7 July 2020

The Intensive Care Society Launches Wellbeing and Resilience through Education (WARE) Project


The Intensive Care Society is delighted to announce that Consultant Clinical Psychologist, Dr Julie Highfield, has joined our team as National Project Director for Wellbeing and will be leading on our Wellbeing and Resilience through Education Project.

2020 is a year that none of us will forget in our lifetimes. As an intensive care community, we have faced one of the worst pandemics in history and although the wave of cases maybe declining right now, the fight is far from over.

Nothing could prepare intensive care for what was to come and as the wave of coronavirus continued to hit us day in and day out, our community stood strong and battled against it. However, this has come at a cost, both emotionally and psychologically. 

As we start to see a decline in cases and lock down restrictions ease (for now), we are left with the impacts of COVID-19, both for us personally and throughout our teams. Now, many of our community are left exhausted, with little left to give and perhaps still trying to process what they have been through. The Society’s WARE project will provide a systematic approach across the nation to understand the different needs of our community and develop tailored and integrated psychological support and approaches for teams. Work is well underway to lay the foundations of this project and over the next few weeks we will be engaging with stakeholders and the community to engage with the needs of their staff. We are offering short term access to trained psychologists with experience of ICU and acute medical settings to provide psychological therapies to our intensive care community. For us this isn’t just about the here and now, it is about ensuring that these services are embedded into ICUs. Therefore, we are offering a framework & baseline business case to your Trust or Health Charity to enable units to develop in house professional psychology posts for services for staff and patients and have a small capacity to pump prime posts. We invite you to contact us for further information if you are looking to develop such a post.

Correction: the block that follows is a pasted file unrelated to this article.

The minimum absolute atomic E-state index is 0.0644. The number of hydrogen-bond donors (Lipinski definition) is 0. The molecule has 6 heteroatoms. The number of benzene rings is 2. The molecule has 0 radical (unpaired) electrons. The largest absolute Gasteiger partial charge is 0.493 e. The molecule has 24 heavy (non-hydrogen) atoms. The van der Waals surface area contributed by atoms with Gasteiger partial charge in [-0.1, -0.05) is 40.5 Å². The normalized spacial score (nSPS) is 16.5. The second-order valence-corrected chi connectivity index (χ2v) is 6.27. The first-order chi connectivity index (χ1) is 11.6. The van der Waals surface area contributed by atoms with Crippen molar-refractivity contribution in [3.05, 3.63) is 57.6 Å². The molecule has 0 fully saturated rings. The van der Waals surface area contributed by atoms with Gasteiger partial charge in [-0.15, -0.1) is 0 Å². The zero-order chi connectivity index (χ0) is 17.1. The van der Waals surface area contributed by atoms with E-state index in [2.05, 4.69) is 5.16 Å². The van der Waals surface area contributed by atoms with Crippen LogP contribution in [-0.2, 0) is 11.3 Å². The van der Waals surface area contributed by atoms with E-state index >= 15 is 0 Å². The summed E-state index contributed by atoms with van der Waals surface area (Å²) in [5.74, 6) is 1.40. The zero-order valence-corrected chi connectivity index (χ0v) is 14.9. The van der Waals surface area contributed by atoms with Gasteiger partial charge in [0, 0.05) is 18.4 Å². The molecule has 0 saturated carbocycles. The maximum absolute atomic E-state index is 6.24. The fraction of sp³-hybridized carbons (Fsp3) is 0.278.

We will be offering training and a system of governance so that nominated staff in your units can develop into Peer Supporter roles. These Peer Supporters will be trained to provide informal but informed support, signpost to resources and link to professional psychological help where needed. Invitations to apply to this programme will open in due course.

We will be working to find the best wellbeing-based resources and self-help materials for you to use freely and running regular webinars and a podcast series called Journey to Work”. Experience and the evidence base tells us, that wellbeing at work is not just about the individual, it is about how the workplace is configured, and the attitude and approaches of leaders. Over time we hope to extend out training to help critical care units improve their systems, and to support leaders. We hope that with you we can develop the best way of monitoring team health so you can identify the needs of your team. We will also underpin our wellbeing work with research. Using evidence-based data will help us better understand the wellbeing needs of our community and how we can best apply them back in to ICUs.

Being well at work is everyone’s responsibility, but we in the Intensive Care Society want to help and support you to do the very best that you can to recover from the pandemic and sustain into the future.

ENDS

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